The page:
Dino Govoni – Hiding In Plain Sight
Catch up on the latest reviews of Dino Govoni’s “Hiding In Plain Sight” from Jazz Square, Making A Scene, and Presto Music
Tenor saxophonist Dino Govoni is best known as a longtime professor at the famous Berklee College in Boston and an excellent session musician. So on our site until now, his name has appeared as a participant in the recordings of other performers. But he also has his own leadership records. He does not often release his own albums, mainly on Whaling City Sound. And his last album, the third on this label, appeared here after a long break.
Hiding in Plain Sight was recorded in Brooklyn in January 2020 as a quintet. For this project, Dino put together an excellent team. The second brass voice in the quintet was the trumpet player Alex Sipiagin, one of the most successful representatives of the Russian jazz diaspora in the States, the place at the piano was taken by Dino’s main assistant on the project, Henry Hey, Michael Pope played the bass, and one of the most popular modern ones sat at the drums. jazz drummers Jeff “Tain” Watts.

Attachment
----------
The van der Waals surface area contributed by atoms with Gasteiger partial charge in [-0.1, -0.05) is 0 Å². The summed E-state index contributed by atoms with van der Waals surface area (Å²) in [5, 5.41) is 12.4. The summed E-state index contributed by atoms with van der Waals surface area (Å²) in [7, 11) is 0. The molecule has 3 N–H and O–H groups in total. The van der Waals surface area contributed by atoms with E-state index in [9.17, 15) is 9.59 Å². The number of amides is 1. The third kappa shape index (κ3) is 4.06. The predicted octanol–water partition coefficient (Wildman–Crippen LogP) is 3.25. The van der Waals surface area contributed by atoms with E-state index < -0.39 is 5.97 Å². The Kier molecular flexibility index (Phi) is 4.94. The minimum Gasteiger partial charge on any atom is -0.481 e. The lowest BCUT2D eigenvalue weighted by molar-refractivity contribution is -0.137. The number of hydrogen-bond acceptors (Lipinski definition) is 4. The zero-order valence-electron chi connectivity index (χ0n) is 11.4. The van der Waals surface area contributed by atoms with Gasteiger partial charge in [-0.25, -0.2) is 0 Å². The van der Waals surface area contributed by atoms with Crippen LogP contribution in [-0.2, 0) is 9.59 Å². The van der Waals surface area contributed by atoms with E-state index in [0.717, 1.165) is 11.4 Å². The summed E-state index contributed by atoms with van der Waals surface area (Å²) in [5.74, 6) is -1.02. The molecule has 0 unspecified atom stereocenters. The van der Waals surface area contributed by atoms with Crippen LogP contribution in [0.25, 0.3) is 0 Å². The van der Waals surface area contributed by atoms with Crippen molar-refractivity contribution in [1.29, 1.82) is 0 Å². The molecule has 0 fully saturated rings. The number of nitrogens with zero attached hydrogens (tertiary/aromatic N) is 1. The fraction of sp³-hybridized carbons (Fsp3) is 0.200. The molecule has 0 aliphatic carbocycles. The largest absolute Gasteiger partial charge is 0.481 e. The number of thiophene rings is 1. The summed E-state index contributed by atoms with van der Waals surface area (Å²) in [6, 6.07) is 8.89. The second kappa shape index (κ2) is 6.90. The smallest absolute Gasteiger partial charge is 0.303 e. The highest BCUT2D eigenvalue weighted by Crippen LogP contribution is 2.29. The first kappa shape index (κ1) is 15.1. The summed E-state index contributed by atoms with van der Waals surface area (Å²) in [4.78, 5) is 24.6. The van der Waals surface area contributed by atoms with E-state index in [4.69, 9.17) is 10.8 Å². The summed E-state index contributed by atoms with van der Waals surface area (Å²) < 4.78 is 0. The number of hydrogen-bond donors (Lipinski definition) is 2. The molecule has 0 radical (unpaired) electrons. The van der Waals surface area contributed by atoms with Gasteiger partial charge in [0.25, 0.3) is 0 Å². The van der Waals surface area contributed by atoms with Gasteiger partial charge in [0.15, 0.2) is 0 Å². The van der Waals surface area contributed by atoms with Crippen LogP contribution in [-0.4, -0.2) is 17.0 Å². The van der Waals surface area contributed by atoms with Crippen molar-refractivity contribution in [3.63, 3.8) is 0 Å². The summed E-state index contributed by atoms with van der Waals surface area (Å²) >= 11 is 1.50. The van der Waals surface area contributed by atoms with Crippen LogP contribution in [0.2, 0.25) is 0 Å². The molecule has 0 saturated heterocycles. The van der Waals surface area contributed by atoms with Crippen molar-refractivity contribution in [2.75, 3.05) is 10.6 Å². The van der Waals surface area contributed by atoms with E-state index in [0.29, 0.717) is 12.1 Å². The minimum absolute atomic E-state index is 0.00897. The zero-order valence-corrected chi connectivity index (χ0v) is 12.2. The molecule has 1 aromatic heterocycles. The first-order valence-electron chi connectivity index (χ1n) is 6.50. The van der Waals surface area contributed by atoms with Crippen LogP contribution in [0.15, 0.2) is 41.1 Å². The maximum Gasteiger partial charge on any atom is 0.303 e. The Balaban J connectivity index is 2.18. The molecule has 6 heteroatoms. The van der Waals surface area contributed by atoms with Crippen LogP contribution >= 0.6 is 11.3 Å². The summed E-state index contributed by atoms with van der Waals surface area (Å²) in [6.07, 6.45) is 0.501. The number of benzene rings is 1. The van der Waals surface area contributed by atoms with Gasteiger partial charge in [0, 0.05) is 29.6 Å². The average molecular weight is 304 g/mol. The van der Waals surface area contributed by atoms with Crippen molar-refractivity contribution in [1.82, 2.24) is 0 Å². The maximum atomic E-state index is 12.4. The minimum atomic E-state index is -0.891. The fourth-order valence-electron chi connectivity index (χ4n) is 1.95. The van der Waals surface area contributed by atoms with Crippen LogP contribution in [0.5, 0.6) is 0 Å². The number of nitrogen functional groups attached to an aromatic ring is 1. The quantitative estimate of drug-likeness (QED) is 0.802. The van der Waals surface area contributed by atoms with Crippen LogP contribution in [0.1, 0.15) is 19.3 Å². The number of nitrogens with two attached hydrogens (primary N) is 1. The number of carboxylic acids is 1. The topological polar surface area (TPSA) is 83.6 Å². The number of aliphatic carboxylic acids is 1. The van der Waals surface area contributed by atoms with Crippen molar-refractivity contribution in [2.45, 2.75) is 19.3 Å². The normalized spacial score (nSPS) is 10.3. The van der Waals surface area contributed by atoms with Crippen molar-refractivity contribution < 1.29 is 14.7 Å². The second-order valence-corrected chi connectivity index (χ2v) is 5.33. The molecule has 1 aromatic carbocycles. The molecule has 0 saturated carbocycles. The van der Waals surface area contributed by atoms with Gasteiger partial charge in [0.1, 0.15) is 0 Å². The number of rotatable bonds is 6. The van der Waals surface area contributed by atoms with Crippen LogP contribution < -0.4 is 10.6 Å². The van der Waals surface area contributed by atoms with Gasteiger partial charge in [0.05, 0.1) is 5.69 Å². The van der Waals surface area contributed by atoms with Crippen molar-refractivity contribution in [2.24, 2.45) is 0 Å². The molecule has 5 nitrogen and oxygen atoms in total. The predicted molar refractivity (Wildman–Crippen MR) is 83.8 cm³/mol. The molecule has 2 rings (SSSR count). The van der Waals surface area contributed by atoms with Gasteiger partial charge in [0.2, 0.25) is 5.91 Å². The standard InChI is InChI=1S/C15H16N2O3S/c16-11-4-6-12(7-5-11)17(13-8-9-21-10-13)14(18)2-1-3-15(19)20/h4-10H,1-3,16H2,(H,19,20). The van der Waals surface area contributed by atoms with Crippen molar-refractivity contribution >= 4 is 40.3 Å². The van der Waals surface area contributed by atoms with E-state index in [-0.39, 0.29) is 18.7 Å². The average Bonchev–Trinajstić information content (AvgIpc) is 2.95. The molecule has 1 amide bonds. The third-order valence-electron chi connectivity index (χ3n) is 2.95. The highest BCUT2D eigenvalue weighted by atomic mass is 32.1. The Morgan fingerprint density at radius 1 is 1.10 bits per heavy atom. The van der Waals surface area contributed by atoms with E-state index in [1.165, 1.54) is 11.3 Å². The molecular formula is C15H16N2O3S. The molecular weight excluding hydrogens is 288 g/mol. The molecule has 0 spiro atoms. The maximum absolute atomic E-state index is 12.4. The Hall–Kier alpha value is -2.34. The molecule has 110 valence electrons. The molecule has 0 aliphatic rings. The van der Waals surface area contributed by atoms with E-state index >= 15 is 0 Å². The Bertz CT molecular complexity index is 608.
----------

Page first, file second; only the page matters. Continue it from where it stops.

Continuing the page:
Together they performed a program of nine songs. Dino’s greatest interest was aroused by the music of the jazz veteran Paul Nagel, who worked with Robben Ford, Bobby McFerrin, Boz Skaggs: the album included as many as four of his compositions. Hey brought two plays to the project, one each by Pope and Govoni himself. Stylistically, the music of Hiding in Plain Sight is a typical neo-pop mainstream with a stable structure of pieces, developed solo performers and a relatively regular rhythm. For those who love this direction, Hiding in Plain Sight is just perfect, given the high class of performers. For me personally, the favorite of the album was Nagel’s play Falling Ahead with its somewhat mysterious atmosphere and catchy melody. But this is already a matter of tastes.
As for Dino Govoni himself, Hiding in Plain Sight gave me an interesting observation. Today in American jazz there is a whole cohort of the most talented tenor saxophonists of Italian-American origin. And next to the giant Joe Lovano, next to Jerry Bergonzi and George Garzone (by the way, Dino’s teachers), Dino Govoni also occupies a worthy place in it.